If you only read some of the more reactionary publications around, you might be mistaken for thinking that tourism’s response to the growing refugee crisis was mostly anger at having holidays spoiled. “Holidaymaker misery” ran one headline. “British tourists complain that impoverished boat migrants are making holidays ‘awkward’ in Kos” announced another.
But if you look beyond the bile there are some truly inspiring stories that deserve to be circulated and replicated far more. An initiative started by travel agents including the Dutch operator Jonas Madsen is granting tourists visiting Greek islands such as Kos and Lesbos an extra 20kg of free luggage if they use it to take out much needed supplies to the refugees arriving at the same islands that they are holidaying on. They are supported by a Facebook group called ‘Help for Refugees in Molyvos” that has nearly 13,000 likes and posts regular lists of required items and photos of people receiving them.
In Vienna, Austria the recently opened Magdas hotel seems your typical boutique offering – vintage and upcycled furniture and quirky cocktails. What sets it apart is that almost all the staff, ranging from receptionists to waiters – are refugees. In all there are refugees from 11 countries working in the hotel, which also reserves two suites at the hotel for asylum-seekers under the age of 18 living in Austria without family. When they are old enough they are able to work on the hotel’s apprenticeship programme. “We wanted to build a place where tourists from all over the world are welcomed by people who left their home not because they wanted to, but because they needed to — because they’re fleeing from hunger, war, or terrorism,” says Martin Gartner from Caritas, the Viennese non profit that set up the hotel.
Earlier this summer, a project called Migrantour celebrated its first two years in operation. Over the last 24 months, Migrantour has been creating a European network promoting guided walks led by citizens from migrant backgrounds, designed to promote intercultural diversity and to provide an added source of income for disadvantaged migrants. The walks are guided by migrants from old and new generations, with the aim of showing tourists, students and locals their neighbourhoods as they perceive and experience them. So far they have taken place in nine European cities (Turin, Milan, Genoa, Florence, Rome, Marseille, Paris, Valencia and Lisbon), and over 11,000 people, have taken part in these walks. Plans are being developed to spread the concept much more widely across Europe.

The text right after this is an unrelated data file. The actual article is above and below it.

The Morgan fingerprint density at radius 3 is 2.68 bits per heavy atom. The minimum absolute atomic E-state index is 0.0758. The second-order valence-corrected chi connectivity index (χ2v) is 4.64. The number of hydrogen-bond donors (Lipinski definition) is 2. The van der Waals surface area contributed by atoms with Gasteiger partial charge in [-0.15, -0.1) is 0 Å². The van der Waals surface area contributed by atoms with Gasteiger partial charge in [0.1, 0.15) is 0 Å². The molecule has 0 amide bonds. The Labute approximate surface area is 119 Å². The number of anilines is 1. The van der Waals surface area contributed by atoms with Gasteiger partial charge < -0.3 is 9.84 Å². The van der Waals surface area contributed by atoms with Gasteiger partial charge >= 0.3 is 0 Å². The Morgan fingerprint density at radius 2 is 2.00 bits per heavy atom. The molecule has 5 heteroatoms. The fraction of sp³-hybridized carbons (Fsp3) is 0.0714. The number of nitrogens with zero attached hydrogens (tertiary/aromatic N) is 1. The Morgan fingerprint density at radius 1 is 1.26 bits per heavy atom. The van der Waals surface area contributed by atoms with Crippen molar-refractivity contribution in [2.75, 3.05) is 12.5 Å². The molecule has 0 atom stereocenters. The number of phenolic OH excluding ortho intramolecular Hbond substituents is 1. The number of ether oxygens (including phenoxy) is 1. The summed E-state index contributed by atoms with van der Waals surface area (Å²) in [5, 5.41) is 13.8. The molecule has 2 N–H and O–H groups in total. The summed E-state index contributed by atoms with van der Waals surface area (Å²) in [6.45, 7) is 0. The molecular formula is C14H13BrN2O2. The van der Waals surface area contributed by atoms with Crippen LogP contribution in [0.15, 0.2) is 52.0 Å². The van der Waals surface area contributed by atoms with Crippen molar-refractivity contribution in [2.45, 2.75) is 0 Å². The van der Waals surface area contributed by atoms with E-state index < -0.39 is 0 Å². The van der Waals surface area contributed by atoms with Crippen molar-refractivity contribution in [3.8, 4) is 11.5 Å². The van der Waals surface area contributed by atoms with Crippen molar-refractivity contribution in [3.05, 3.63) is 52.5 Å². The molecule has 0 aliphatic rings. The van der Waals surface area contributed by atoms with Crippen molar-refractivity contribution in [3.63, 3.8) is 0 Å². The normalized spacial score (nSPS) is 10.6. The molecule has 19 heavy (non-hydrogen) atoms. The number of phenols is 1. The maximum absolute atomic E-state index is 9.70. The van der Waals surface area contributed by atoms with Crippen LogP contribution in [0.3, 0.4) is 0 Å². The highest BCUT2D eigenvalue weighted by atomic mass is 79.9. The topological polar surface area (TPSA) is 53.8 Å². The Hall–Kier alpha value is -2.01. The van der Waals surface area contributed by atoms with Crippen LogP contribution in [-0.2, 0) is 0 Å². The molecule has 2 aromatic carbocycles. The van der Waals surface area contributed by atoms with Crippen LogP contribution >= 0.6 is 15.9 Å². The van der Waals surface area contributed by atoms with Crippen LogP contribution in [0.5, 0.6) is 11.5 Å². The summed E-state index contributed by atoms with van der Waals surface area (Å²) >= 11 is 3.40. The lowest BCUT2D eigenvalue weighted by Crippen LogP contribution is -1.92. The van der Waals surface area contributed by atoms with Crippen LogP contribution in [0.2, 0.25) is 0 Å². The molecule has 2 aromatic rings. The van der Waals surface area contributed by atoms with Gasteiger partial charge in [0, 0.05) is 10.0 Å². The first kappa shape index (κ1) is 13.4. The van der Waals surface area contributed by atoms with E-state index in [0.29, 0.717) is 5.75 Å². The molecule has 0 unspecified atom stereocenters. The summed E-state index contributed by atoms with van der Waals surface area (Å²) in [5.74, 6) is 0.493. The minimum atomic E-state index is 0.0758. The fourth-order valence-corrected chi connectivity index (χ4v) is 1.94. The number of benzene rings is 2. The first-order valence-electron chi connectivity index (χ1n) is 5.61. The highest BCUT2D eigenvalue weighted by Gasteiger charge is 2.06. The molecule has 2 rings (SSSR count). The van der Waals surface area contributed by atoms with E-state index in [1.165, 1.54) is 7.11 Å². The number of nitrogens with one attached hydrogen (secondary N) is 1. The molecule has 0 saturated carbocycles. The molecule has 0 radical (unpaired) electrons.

These are three distinct and disparate examples. But seen together what they show is how tourism is especially able to help not just thanks to well meaning individuals, but because of its structure. It is built up of travel networks, accommodation providers, storytellers. And at heart it is an industry based on providing a welcome for foreigners.
Over this summer I was inspired by how many in the tourism industry rallied together to support Nepal’s recovery from the earthquake. It was remarkable how spontaneous networks sprung up on social media and online, gathering together expertise and energy from around the world to collaborate towards solutions. Whether it wasPATA’s Nepal Recovery Taskforce or the Facebook group Nepal Tourism Recovery, they continue to brainstorm ideas, share examples, and together are developing a viable path back for that country through projects such asNepal Now.
The refugee crisis is a very different situation, and will require different skills, but the unique position that the travel industry is in to mobilise its resources is just the same.